Saturday, June 23, 2012

Sourdough Starts and Finishes

Two weeks ago I began to make a sourdough starter from scratch.  It was a little bit of maintenance to get it done, but as it turns out, well worth the trouble.  Now I hope to have a starter to keep indefinitely that will age nicely and feed us well.

 The most important things that I took away from the recipe that I followed were, use a scale to measure, and even if you forget a feeding you can get back on track.  It is a very natural and simple recipe beginning with 4 oz of whole wheat flour and 4 oz of purified water.

 Mix it up and let it sit.  Having no clue what to expect from this process, that first day I was convinced that I was doing it wrong because it seemed way too thick.  I finally said what the heck and just let it sit..turns out that was a good choice.

The second day I removed 1/2 of the dough and discarded.  Then added 4 oz of unbleached flour and 4 oz of purified water.  Beginning on day three is when you start twice daily 'feedings'.  Pull out 1/2 cup of starter (discard the rest) and add back to that 1/2 cup 4 oz and 4 oz. as above.  The dough will begin to relax and show some active bubbling as the natural yeasts develop and get happy.

For me at about day six (and there were two days in there where I missed one of the feedings), an amazing sourdough aroma began to rise from the starter when I uncovered it to feed it.

Yesterday I decided it was time to try it out.  I made a sourdough jam cake that I had found online.  As I was researching recipes I noticed that most recipes require 1 cup of starter.  First I stirred up the starter, and then measured out one cup.  Guess what was left??  1/2 cup that I fed like normal.  Go figure!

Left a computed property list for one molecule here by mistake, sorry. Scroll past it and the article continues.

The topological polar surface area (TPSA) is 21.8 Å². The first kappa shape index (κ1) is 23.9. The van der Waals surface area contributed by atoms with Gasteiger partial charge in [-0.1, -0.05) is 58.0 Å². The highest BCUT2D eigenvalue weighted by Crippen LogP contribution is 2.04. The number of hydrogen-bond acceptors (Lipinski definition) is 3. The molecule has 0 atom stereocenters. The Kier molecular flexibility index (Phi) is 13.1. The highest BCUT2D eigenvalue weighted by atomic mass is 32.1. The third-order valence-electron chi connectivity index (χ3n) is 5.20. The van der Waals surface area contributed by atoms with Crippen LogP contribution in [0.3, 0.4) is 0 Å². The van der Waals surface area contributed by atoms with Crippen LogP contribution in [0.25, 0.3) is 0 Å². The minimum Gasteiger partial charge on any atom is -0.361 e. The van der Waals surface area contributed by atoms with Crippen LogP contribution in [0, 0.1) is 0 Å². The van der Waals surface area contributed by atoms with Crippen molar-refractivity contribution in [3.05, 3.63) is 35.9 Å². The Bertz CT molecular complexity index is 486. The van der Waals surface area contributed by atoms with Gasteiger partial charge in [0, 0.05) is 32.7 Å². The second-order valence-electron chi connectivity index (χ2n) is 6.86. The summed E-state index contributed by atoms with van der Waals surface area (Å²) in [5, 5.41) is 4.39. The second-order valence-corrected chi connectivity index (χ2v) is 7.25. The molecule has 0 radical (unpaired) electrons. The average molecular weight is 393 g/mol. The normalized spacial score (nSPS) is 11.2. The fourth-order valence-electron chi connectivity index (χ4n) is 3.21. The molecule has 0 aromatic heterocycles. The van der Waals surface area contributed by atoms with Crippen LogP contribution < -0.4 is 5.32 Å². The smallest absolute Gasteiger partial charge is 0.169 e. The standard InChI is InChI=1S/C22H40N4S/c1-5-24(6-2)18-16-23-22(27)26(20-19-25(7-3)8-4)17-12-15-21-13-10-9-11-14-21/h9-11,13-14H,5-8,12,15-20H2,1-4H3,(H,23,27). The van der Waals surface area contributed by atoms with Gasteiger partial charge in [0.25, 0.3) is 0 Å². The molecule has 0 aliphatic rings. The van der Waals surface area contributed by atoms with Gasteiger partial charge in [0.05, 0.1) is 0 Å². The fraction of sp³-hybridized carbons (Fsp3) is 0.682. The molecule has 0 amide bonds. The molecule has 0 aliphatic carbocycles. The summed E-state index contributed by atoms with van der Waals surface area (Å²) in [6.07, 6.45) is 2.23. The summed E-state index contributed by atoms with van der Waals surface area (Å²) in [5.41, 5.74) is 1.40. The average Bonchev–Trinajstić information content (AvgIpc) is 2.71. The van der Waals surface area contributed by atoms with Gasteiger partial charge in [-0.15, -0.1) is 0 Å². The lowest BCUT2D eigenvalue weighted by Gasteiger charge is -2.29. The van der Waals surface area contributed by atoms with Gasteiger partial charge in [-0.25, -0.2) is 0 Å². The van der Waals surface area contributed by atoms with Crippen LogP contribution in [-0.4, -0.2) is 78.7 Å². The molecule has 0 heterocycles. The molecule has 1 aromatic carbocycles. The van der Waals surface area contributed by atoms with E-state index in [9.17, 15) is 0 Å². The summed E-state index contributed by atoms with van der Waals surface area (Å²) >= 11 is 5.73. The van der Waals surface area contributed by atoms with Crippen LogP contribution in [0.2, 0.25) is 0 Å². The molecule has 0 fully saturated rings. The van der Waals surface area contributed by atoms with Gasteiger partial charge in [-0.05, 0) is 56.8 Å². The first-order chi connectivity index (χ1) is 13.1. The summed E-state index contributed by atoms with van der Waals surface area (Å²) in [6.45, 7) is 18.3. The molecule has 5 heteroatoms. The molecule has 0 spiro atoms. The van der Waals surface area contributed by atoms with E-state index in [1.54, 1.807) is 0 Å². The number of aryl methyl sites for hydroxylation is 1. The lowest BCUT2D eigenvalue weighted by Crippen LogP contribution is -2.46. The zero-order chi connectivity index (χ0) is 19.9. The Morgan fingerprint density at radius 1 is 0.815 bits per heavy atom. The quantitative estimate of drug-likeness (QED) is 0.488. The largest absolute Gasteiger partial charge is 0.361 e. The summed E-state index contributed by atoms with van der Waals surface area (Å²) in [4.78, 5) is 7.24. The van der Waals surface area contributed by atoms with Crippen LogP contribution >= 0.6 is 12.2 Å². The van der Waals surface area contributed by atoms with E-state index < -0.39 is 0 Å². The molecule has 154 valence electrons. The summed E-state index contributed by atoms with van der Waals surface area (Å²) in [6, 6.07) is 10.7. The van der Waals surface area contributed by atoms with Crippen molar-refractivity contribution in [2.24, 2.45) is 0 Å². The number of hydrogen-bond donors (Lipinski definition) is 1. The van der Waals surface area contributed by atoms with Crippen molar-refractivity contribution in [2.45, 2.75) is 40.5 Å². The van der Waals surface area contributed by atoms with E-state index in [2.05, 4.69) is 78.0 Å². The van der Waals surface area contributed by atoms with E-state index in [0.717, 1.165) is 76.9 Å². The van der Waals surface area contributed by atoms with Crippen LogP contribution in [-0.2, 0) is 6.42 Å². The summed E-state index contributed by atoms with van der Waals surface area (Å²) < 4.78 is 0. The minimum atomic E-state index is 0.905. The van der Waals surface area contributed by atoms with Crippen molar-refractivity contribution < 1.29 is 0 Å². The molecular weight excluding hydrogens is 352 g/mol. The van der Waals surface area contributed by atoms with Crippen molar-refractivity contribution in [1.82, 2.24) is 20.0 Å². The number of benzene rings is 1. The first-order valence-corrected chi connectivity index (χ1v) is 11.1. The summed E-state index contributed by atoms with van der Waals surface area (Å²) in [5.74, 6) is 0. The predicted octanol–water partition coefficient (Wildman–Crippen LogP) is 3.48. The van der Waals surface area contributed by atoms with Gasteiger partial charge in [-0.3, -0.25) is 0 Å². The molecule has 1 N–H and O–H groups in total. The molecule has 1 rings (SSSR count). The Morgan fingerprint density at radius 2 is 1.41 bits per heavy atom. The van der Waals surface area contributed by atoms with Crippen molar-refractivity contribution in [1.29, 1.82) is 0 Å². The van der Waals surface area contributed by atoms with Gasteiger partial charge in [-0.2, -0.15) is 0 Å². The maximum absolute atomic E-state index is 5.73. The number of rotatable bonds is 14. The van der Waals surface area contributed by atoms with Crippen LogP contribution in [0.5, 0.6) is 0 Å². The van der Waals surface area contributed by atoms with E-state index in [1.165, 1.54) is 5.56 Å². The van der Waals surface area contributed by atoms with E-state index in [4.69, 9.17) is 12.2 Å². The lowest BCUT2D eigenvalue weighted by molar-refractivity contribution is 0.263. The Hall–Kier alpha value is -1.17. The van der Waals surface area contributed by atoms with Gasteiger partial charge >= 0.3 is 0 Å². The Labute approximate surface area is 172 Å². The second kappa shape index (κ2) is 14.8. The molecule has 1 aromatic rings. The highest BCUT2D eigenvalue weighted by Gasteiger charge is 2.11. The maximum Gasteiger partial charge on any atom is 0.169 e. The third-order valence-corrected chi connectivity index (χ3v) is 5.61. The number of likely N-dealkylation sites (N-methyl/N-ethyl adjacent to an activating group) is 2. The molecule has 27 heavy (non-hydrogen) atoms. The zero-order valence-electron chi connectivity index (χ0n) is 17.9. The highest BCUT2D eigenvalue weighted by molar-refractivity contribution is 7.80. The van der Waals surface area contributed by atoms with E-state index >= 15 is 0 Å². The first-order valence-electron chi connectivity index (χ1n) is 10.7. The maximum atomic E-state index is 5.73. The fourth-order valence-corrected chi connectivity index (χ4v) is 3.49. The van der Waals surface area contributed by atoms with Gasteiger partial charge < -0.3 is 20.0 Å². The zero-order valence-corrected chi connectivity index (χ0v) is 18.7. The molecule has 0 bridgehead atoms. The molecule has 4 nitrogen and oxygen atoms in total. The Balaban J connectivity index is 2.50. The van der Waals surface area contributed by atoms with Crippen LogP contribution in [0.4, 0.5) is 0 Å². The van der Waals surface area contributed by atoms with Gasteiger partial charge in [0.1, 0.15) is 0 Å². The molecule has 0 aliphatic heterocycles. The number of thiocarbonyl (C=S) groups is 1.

So what happened?  Well it was the best cake that I think I have ever put in my mouth.  It was full of complex sourdough flavor and now I am chomping at the bit to start some bread.  This website was a fantastic resource and also has great information on how to maintain your starter for the long term, whether you use it daily or weekly.

This recipe is a variation on the Sourdough Jam Cake that I found online.

2 Sticks Butter, at room temperature
3/4 C. Brown Sugar
3 Eggs
1 C. Starter
1 tsp. Cinnamon
1/4 tsp. Ginger
1/2 tsp. Salt
1 1/2 tsp. Baking Soda
1 3/4 C. Flour
1 1/2 C. Jam (I used rhubarb compote)

 Mix together the butter and sugar until well combined.  Add in the eggs and mix until well combined.  Pour your starter on top.  Add the cinnamon, ginger salt and baking soda over the top.
Add your flour over the top, and then finally top with your jam.  Using a rubber spatula slowly fold all of your ingredients together, working from the bottom of the bowl to the top. You don't want to over mix things, but you want to make sure it is all combined.  Pour into a grease bundt cake pan. Bake for 40-50 minutes at 350 degrees until a toothpick inserted into the middle comes out clean.
Allow to cool for 30 minutes or so in the pan, and then invert onto a cake plate to cool the rest of the way.

1 C. Powdered Sugar
1/2 tsp. Vanilla (I used our homemade vanilla)
5 tsp. Milk

Mix on high until desired thickness to glaze the cooled cake.  I added the zest from a whole lemon and it made for a pleasing amount of acidity in the glaze and complimented the rhubarb.

1 comment:

  1. It was very, very tasty - and I think your rhubarb compote was a brilliant addition.



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